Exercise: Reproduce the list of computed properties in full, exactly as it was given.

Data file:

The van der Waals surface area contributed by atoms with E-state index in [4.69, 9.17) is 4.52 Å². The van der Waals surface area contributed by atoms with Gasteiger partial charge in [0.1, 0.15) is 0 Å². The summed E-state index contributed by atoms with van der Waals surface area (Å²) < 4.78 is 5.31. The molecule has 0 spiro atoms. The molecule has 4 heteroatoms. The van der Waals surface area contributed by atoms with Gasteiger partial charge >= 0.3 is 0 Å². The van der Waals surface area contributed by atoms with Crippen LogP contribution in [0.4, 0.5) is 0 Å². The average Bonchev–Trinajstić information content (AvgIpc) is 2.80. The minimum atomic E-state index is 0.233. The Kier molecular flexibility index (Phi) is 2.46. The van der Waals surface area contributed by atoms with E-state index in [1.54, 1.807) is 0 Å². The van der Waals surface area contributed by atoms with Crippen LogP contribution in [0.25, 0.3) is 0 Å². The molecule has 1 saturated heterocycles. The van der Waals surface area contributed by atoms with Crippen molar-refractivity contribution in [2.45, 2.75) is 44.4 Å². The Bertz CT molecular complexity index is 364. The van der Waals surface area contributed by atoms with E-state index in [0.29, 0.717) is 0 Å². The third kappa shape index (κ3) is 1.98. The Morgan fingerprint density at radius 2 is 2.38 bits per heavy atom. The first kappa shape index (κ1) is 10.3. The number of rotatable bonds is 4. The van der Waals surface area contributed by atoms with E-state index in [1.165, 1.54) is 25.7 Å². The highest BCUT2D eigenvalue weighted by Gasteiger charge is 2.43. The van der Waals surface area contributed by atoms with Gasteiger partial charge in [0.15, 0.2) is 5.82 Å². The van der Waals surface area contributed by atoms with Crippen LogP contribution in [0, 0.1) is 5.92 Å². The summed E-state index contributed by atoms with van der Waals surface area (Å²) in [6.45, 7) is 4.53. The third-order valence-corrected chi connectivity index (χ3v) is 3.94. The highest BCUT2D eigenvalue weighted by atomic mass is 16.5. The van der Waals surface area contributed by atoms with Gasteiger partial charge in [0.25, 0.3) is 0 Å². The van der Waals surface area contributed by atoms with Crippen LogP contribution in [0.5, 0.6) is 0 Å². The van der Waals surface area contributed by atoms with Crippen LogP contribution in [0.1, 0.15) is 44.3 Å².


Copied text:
The van der Waals surface area contributed by atoms with E-state index in [4.69, 9.17) is 4.52 Å². The van der Waals surface area contributed by atoms with Gasteiger partial charge in [0.1, 0.15) is 0 Å². The summed E-state index contributed by atoms with van der Waals surface area (Å²) < 4.78 is 5.31. The molecule has 0 spiro atoms. The molecule has 4 heteroatoms. The van der Waals surface area contributed by atoms with Gasteiger partial charge >= 0.3 is 0 Å². The van der Waals surface area contributed by atoms with Crippen LogP contribution in [0.4, 0.5) is 0 Å². The average Bonchev–Trinajstić information content (AvgIpc) is 2.80. The minimum atomic E-state index is 0.233. The Kier molecular flexibility index (Phi) is 2.46. The van der Waals surface area contributed by atoms with E-state index in [1.54, 1.807) is 0 Å². The van der Waals surface area contributed by atoms with Crippen LogP contribution in [0.25, 0.3) is 0 Å². The molecule has 1 saturated heterocycles. The van der Waals surface area contributed by atoms with Crippen molar-refractivity contribution in [2.45, 2.75) is 44.4 Å². The Bertz CT molecular complexity index is 364. The van der Waals surface area contributed by atoms with E-state index in [0.29, 0.717) is 0 Å². The third kappa shape index (κ3) is 1.98. The Morgan fingerprint density at radius 2 is 2.38 bits per heavy atom. The first kappa shape index (κ1) is 10.3. The number of rotatable bonds is 4. The van der Waals surface area contributed by atoms with E-state index in [1.165, 1.54) is 25.7 Å². The highest BCUT2D eigenvalue weighted by Gasteiger charge is 2.43. The van der Waals surface area contributed by atoms with Gasteiger partial charge in [0.15, 0.2) is 5.82 Å². The van der Waals surface area contributed by atoms with Crippen LogP contribution in [0, 0.1) is 5.92 Å². The summed E-state index contributed by atoms with van der Waals surface area (Å²) in [6.45, 7) is 4.53. The third-order valence-corrected chi connectivity index (χ3v) is 3.94. The highest BCUT2D eigenvalue weighted by atomic mass is 16.5. The van der Waals surface area contributed by atoms with Gasteiger partial charge in [0.25, 0.3) is 0 Å². The van der Waals surface area contributed by atoms with Crippen LogP contribution in [0.5, 0.6) is 0 Å². The van der Waals surface area contributed by atoms with Crippen LogP contribution in [0.1, 0.15) is 44.3 Å².